Length:
11,270 words

...of art. But something along the lines indicated here seems to have the best chance of achieving simplicity and generality while respecting those of our intuitions about the nature of art that are robust under philosophical reflection. Bibliography Currie, Gregory . An Ontology of Art . New York: St. Martin’s, 1989. Currie, Gregory . “Work and Text.” Mind 100 (1991): 325–340. Danto, Arthur C. The Transfiguration of the Commonplace: A Philosophy of Art . Cambridge, Mass.: Harvard University Press, 1981. Goodman, Nelson . Languages of Art: An...

Modernism

Modernism   Reference library

Johanna Drucker, David Kolb, Leon Botstein, Deborah Jowitt, Randall Stevenson, Chika Okeke-Agulu, Aida Yuen Wong, and Sonal Khullar

Encyclopedia of Aesthetics (2 ed.)

Reference type:
Subject Reference
Current Version:
2014
Subject:
Art & Architecture, Philosophy
Length:
29,028 words
Illustration(s):
4

...Islamic Art . Gainesville: University Press of Florida, 1997. Beier, Ulli . Contemporary Art in Africa . New York: Praeger, 1968. Camden Arts Centre , ed. Contemporary African Art . London: Studio International, 1970. Deliss, Clémentine , ed. Seven Stories About Modern Art in Africa . Paris: Flammarion, 1995. Fanon, Frantz . “On National Culture.” In Wretched of the Earth , pp. 167–189. New York: Grove, 1966. Fosu, Kojo . 20th Century Art of Africa . Zaria, Nigeria: Gaskiya, 1986. Hassan, Salah . “The Modernist Experience in African Art: Visual...

Black Aesthetics

Black Aesthetics   Reference library

Paul C. Taylor and Sylvia Wynter

Encyclopedia of Aesthetics (2 ed.)

Reference type:
Subject Reference
Current Version:
2014
Subject:
Art & Architecture, Philosophy
Length:
13,502 words

... evolved/nonevolved schema would lead to the systemic stigmatization of the cultural creations of sub-Saharan Africa and of its New World diaspora. They too were to be stigmatized as nonevolved, therefore as “backward,” creations of the lowest of, in Darwin’s terms, the “lower races” ( Darwin, 1981 , Vol. II, p. 327). Within the hegemonic context of this principle of classification and its essentialized equation, therefore, all precursor attempts of Black writing and literary movements to grapple with the systemic negation instituting of and by this...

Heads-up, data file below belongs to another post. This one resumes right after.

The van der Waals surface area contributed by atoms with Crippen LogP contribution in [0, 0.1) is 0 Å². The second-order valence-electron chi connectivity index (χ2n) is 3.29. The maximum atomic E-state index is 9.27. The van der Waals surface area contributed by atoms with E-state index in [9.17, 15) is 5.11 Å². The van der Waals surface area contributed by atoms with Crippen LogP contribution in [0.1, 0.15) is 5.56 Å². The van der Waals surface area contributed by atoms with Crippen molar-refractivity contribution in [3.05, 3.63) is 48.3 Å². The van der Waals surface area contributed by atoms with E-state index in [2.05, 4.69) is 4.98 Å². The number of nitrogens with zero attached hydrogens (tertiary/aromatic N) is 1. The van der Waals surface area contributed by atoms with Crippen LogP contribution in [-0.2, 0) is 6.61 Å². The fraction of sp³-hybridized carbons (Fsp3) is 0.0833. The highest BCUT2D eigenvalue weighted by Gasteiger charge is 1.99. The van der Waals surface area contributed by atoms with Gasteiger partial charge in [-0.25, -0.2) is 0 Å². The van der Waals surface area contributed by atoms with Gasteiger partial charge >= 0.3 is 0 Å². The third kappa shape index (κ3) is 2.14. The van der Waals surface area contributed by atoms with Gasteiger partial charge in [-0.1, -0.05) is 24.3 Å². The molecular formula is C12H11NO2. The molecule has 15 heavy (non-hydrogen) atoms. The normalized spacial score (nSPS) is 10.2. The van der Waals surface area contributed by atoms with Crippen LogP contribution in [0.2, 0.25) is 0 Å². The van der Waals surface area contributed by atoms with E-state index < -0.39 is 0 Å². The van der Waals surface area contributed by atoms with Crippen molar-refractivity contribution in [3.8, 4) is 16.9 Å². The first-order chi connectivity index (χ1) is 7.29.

Photography

Photography   Reference library

Joel Snyder, Alan Trachtenberg, Patrick Maynard, Richard Shiff, Todd Cronan, and Matthew Biro

Encyclopedia of Aesthetics (2 ed.)

Reference type:
Subject Reference
Current Version:
2014
Subject:
Art & Architecture, Philosophy
Length:
21,671 words
Illustration(s):
2

...industrial art, attempts at casting specific kinds of photographs as works of art began in the late 1880s in England, France, Germany, and the United States. Peter Henry Emerson, a British physician and photographer, initiated a fine art photography movement in 1889 that he labeled “naturalistic” photography. Emerson’s original position, which was adopted by others who followed his lead, maintained that a photograph could be a work of art, irrespective of its genetics, if it occasioned “aesthetic pleasure” in the viewer (although to qualify as art, the work...

Originality

Originality   Reference library

Richard Shiff and Françoise Meltzer

Encyclopedia of Aesthetics (2 ed.)

Reference type:
Subject Reference